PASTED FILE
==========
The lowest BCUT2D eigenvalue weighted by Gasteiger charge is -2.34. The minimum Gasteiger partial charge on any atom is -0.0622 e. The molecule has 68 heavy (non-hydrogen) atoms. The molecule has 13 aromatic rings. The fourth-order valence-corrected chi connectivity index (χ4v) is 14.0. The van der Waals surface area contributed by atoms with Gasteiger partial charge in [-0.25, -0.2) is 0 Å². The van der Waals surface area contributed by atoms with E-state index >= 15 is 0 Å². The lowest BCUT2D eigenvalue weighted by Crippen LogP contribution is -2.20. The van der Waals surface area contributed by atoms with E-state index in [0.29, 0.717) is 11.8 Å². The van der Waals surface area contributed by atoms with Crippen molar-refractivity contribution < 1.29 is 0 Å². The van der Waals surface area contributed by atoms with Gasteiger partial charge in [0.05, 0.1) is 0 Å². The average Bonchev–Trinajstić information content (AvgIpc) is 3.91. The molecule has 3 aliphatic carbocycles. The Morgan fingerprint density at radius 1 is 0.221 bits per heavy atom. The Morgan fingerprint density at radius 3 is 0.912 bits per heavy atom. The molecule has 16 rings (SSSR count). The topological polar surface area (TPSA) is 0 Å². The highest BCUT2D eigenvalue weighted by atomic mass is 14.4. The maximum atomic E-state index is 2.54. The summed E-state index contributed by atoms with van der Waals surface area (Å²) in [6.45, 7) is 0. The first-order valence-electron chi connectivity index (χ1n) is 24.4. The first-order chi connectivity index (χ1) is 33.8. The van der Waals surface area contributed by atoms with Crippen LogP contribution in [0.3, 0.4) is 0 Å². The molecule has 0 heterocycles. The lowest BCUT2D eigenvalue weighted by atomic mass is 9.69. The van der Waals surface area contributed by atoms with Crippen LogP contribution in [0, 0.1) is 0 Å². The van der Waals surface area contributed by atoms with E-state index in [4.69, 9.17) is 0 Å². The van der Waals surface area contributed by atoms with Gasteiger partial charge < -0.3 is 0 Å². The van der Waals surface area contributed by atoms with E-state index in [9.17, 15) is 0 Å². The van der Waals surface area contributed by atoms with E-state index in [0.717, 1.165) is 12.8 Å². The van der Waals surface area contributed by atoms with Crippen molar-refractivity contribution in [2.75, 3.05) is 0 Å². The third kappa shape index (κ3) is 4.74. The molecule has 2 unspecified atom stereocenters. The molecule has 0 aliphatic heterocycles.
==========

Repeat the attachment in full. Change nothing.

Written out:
The lowest BCUT2D eigenvalue weighted by Gasteiger charge is -2.34. The minimum Gasteiger partial charge on any atom is -0.0622 e. The molecule has 68 heavy (non-hydrogen) atoms. The molecule has 13 aromatic rings. The fourth-order valence-corrected chi connectivity index (χ4v) is 14.0. The van der Waals surface area contributed by atoms with Gasteiger partial charge in [-0.25, -0.2) is 0 Å². The van der Waals surface area contributed by atoms with E-state index >= 15 is 0 Å². The lowest BCUT2D eigenvalue weighted by Crippen LogP contribution is -2.20. The van der Waals surface area contributed by atoms with E-state index in [0.29, 0.717) is 11.8 Å². The van der Waals surface area contributed by atoms with Crippen molar-refractivity contribution < 1.29 is 0 Å². The van der Waals surface area contributed by atoms with Gasteiger partial charge in [0.05, 0.1) is 0 Å². The average Bonchev–Trinajstić information content (AvgIpc) is 3.91. The molecule has 3 aliphatic carbocycles. The Morgan fingerprint density at radius 1 is 0.221 bits per heavy atom. The Morgan fingerprint density at radius 3 is 0.912 bits per heavy atom. The molecule has 16 rings (SSSR count). The topological polar surface area (TPSA) is 0 Å². The highest BCUT2D eigenvalue weighted by atomic mass is 14.4. The maximum atomic E-state index is 2.54. The summed E-state index contributed by atoms with van der Waals surface area (Å²) in [6.45, 7) is 0. The first-order valence-electron chi connectivity index (χ1n) is 24.4. The first-order chi connectivity index (χ1) is 33.8. The van der Waals surface area contributed by atoms with Crippen LogP contribution in [0.3, 0.4) is 0 Å². The molecule has 0 heterocycles. The lowest BCUT2D eigenvalue weighted by atomic mass is 9.69. The van der Waals surface area contributed by atoms with Crippen LogP contribution in [0, 0.1) is 0 Å². The van der Waals surface area contributed by atoms with E-state index in [4.69, 9.17) is 0 Å². The van der Waals surface area contributed by atoms with Gasteiger partial charge < -0.3 is 0 Å². The van der Waals surface area contributed by atoms with E-state index in [9.17, 15) is 0 Å². The van der Waals surface area contributed by atoms with E-state index in [0.717, 1.165) is 12.8 Å². The van der Waals surface area contributed by atoms with Crippen molar-refractivity contribution in [2.75, 3.05) is 0 Å². The third kappa shape index (κ3) is 4.74. The molecule has 2 unspecified atom stereocenters. The molecule has 0 aliphatic heterocycles.